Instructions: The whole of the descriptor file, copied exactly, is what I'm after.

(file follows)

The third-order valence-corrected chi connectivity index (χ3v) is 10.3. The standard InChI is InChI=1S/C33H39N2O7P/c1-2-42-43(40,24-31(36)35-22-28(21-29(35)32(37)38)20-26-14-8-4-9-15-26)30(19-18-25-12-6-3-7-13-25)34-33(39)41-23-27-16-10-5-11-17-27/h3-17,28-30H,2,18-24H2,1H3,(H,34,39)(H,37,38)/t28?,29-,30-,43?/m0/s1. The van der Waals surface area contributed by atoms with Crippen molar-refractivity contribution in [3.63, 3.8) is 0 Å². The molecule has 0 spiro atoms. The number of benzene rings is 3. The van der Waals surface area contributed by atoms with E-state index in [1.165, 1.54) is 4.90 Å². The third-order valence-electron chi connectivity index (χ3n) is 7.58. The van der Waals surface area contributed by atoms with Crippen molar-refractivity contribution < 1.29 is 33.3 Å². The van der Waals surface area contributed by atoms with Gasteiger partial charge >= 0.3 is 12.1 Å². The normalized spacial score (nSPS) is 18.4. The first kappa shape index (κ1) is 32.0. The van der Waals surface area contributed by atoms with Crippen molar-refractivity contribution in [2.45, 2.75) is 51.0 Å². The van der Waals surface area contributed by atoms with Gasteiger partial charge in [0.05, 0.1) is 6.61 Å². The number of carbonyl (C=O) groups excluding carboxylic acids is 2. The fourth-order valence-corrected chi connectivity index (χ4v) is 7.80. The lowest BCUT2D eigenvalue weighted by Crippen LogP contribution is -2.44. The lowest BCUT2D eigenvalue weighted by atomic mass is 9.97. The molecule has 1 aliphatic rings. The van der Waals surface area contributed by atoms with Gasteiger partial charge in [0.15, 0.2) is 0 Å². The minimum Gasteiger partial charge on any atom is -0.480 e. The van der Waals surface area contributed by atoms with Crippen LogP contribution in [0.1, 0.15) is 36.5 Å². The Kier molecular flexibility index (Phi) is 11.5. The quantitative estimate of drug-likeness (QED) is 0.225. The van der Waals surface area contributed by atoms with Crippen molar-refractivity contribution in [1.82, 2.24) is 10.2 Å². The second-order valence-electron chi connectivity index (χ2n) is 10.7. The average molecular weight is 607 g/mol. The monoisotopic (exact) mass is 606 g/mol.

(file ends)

The third-order valence-corrected chi connectivity index (χ3v) is 10.3. The standard InChI is InChI=1S/C33H39N2O7P/c1-2-42-43(40,24-31(36)35-22-28(21-29(35)32(37)38)20-26-14-8-4-9-15-26)30(19-18-25-12-6-3-7-13-25)34-33(39)41-23-27-16-10-5-11-17-27/h3-17,28-30H,2,18-24H2,1H3,(H,34,39)(H,37,38)/t28?,29-,30-,43?/m0/s1. The van der Waals surface area contributed by atoms with Crippen molar-refractivity contribution in [3.63, 3.8) is 0 Å². The molecule has 0 spiro atoms. The number of benzene rings is 3. The van der Waals surface area contributed by atoms with E-state index in [1.165, 1.54) is 4.90 Å². The third-order valence-electron chi connectivity index (χ3n) is 7.58. The van der Waals surface area contributed by atoms with Crippen molar-refractivity contribution < 1.29 is 33.3 Å². The van der Waals surface area contributed by atoms with Gasteiger partial charge >= 0.3 is 12.1 Å². The normalized spacial score (nSPS) is 18.4. The first kappa shape index (κ1) is 32.0. The van der Waals surface area contributed by atoms with Crippen molar-refractivity contribution in [2.45, 2.75) is 51.0 Å². The van der Waals surface area contributed by atoms with Gasteiger partial charge in [0.05, 0.1) is 6.61 Å². The number of carbonyl (C=O) groups excluding carboxylic acids is 2. The fourth-order valence-corrected chi connectivity index (χ4v) is 7.80. The lowest BCUT2D eigenvalue weighted by Crippen LogP contribution is -2.44. The lowest BCUT2D eigenvalue weighted by atomic mass is 9.97. The molecule has 1 aliphatic rings. The van der Waals surface area contributed by atoms with Gasteiger partial charge in [0.15, 0.2) is 0 Å². The minimum Gasteiger partial charge on any atom is -0.480 e. The van der Waals surface area contributed by atoms with Crippen LogP contribution in [0.1, 0.15) is 36.5 Å². The Kier molecular flexibility index (Phi) is 11.5. The quantitative estimate of drug-likeness (QED) is 0.225. The van der Waals surface area contributed by atoms with Crippen molar-refractivity contribution in [1.82, 2.24) is 10.2 Å². The second-order valence-electron chi connectivity index (χ2n) is 10.7. The average molecular weight is 607 g/mol. The monoisotopic (exact) mass is 606 g/mol.